Myrna Loy’s Nora Charles has an adorable look when she scrunches her face like a badger in a knowing and casual embrace of her husband Nick’s drunken tom foolery. One time she does it while he’s poking fun at her over the phone, right after he’s sent her on a detour to Grant’s Tomb, and the two have such wonderful, good-hearted chemistry that you can bet he knows she’s doing it.
This is what most people liked best about “The Thin Man,” a delightful, smart and quick crime comedy that had a strong story and a clever concept but was almost completely overshadowed by Powell and Loy’s sparks. The pair of them communicate instantly that they are a married couple who knows each other very well and are capable of wittily snipping at one another without batting an eye. Instead they trade smirks and off-the-cuff remarks, and their swift wordplay and punch lines as dry as their martinis make them so easily likeable. They also have one of the cutest and most iconic movie dogs, the loveable Asta.
And whereas most crime comedies use their plots as filler for a comedy vehicle, “The Thin Man’s” story is never secondary to Powell and Loy’s good fun. It’s about a comfortably married couple so wealthy that the pair of them can lie around all day drinking and throwing parties for anyone who needs a quick pick-me-up. Nick is a retired detective from California dragged back into snooping based on his wife’s prodding that it’s probably a fun diversion. A family friend has gone missing and is suspected of murder, and everyone begs Nick to get involved, even though he confesses it’s getting in the way of his drinking.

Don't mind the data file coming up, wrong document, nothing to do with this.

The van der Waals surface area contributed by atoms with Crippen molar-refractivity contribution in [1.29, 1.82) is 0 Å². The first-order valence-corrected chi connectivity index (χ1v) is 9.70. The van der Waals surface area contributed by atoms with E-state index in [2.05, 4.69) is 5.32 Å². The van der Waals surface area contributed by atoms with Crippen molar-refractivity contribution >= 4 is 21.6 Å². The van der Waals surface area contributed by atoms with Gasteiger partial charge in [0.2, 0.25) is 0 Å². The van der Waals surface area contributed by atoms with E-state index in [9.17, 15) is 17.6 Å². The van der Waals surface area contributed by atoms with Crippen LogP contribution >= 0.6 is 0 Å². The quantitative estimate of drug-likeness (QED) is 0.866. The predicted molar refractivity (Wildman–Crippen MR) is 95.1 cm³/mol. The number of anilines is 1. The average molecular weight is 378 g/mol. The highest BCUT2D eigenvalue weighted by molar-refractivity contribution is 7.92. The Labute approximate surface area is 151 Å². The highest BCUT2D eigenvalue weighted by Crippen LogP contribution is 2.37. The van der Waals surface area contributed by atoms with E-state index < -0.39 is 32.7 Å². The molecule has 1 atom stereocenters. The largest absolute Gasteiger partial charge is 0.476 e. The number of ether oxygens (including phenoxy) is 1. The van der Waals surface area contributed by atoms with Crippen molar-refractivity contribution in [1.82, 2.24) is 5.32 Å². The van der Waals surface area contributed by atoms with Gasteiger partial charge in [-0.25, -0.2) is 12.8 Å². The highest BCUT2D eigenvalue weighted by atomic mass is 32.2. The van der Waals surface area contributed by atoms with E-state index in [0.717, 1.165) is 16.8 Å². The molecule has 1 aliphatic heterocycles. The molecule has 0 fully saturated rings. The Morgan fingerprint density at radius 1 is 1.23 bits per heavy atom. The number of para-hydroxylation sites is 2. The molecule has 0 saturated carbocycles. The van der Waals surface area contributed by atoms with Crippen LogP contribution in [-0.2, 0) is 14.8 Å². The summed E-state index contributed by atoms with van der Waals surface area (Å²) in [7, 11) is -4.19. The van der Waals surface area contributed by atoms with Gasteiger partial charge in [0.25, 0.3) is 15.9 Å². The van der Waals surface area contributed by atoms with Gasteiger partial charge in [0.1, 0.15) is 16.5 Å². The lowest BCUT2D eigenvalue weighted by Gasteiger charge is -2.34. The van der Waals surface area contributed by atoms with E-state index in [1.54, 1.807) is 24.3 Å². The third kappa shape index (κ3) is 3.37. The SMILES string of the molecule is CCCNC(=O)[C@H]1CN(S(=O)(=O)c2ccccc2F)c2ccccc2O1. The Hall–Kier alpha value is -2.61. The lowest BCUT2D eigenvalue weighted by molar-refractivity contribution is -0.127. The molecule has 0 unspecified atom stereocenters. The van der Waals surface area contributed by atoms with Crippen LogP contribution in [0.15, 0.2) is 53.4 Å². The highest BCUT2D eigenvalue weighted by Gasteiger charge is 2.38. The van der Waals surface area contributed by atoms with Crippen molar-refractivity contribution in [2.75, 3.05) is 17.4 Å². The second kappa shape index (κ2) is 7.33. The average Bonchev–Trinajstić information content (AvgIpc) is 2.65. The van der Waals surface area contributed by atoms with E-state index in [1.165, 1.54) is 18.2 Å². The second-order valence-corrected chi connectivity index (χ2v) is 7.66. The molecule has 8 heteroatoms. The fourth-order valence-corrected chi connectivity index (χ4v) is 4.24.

I admire how the film can be surprisingly compelling in its suspenseful moments of detective work and gun play, and then cap it all with a quick one-liner. When one gangster breaks into the Charles’ home and holds Nick at gunpoint, he knocks Nora out of the way and tackles the gangster. She wakes with a shot of whiskey and without missing a beat says, “You darn fool! You didn’t have to knock me out. I knew you’d take him, but I wanted to see you do it.”
It’s also a fairly good-looking film. Director W.S. Van Dyke has put together a sharp, black and white aesthetic that predates film noir. His distant camera gives Nick and Nora a lot of breathing room to shoot knowing looks at each other without us forgetting they’re holding a drink.
“The Thin Man” is a rare classic comedy. It’s a movie that was so popular in its day in 1934 that it spawned five sequels over 13 years and likely had a hand in inspiring everything from “Charade” to “Austin Powers.” It was made on a B-movie, shoe-string budget in only two weeks time and became a smash. Now it’s even being remade by Rob Marshall with Johnny Depp in Powell’s role, and Screen Rant elaborates here on a short list of eight actresses lined up to play Nora.
Something with this many sequels, copycats and adaptations would typically soil and overshadow a comedy in today’s day and age, but “The Thin Man” holds its own as well as Nick Charles can hold his liquor.